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Property Essential to Self Support (PESS): The Forgotten SSI Work Incentive


The Supplemental Security Income (SSI) countable resource limit hasn’t increased a dollar since the original Ghostbusters topped the box office and Daley Thompson won the decathlon at the Los Angeles Olympics (1984 in case you’re wondering). It’s resolutely stuck at $2000 for an individual and $3000 for an eligible couple.

Despite that fact being disheartening to all concerned, we might allow Social Security some leeway in noting that not all resources are countable. While we can now set up ABLE accounts and Special Needs Trusts, and you can even , should you choose, have a burial fund up to $1500, there also remains the little-known, little-considered break called Property Essential to Self Support (PESS).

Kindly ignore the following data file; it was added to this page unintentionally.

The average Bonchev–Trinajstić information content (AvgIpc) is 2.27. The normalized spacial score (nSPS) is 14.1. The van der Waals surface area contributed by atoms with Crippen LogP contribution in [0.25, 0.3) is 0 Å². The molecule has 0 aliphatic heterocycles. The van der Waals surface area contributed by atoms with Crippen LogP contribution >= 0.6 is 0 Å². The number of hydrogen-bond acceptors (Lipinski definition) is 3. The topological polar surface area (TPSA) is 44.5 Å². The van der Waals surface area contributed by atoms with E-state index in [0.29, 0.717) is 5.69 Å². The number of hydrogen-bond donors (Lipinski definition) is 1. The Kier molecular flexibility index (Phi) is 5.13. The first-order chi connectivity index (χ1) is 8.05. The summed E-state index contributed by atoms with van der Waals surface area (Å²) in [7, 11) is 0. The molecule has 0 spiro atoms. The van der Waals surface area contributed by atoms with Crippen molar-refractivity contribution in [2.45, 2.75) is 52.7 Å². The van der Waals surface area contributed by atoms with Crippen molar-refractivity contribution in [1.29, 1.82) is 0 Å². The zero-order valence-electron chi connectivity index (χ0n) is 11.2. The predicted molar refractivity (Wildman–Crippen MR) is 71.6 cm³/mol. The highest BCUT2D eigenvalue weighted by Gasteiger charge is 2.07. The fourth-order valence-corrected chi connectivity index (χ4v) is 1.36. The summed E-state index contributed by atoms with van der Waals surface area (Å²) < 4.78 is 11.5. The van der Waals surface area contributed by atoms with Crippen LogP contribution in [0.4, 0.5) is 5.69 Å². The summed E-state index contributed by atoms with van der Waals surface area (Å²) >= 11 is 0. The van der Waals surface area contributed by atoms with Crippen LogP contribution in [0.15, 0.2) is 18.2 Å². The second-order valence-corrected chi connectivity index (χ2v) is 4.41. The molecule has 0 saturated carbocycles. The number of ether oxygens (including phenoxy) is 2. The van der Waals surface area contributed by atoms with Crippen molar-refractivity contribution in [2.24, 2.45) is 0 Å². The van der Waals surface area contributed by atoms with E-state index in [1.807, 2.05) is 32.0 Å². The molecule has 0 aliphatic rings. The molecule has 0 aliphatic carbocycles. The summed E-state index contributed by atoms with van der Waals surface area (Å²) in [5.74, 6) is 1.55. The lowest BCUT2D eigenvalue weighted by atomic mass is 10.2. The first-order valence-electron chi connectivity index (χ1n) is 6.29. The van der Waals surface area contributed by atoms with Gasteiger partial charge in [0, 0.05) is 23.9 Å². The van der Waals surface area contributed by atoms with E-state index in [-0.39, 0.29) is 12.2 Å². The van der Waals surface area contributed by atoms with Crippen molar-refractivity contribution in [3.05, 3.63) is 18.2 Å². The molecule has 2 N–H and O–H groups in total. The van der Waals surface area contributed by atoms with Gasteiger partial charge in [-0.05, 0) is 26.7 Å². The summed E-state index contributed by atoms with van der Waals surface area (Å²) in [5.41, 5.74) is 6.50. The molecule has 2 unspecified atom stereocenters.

PESS is both a work incentive and an acknowledgement that beneficiaries should be allowed to eke out something of a living without beingĀ  punished financially. There are essentially three examples where the PESS comes into play. As a work incentive it forgives a self-employed SSI recipient by determining that the value of the property and tools that he or she may use for work are not to be considered as resources. The cash used in the operation of the business is also excluded. Of course, the business has to be functioning in some capacity for those allowances to be made.

PESS is also relevant for those who aren’t self-employed or even working. Social Security will consider as Property Essential to Self Support land or livestock which someone uses to put food on his family’s table, as well as non-business income-producing property such as a rental property. There’s a little catch there, as they actually only exclude up to $6000 of the equity value of those properties, but at least that’s higher than the paltry amount allowed in your bank account.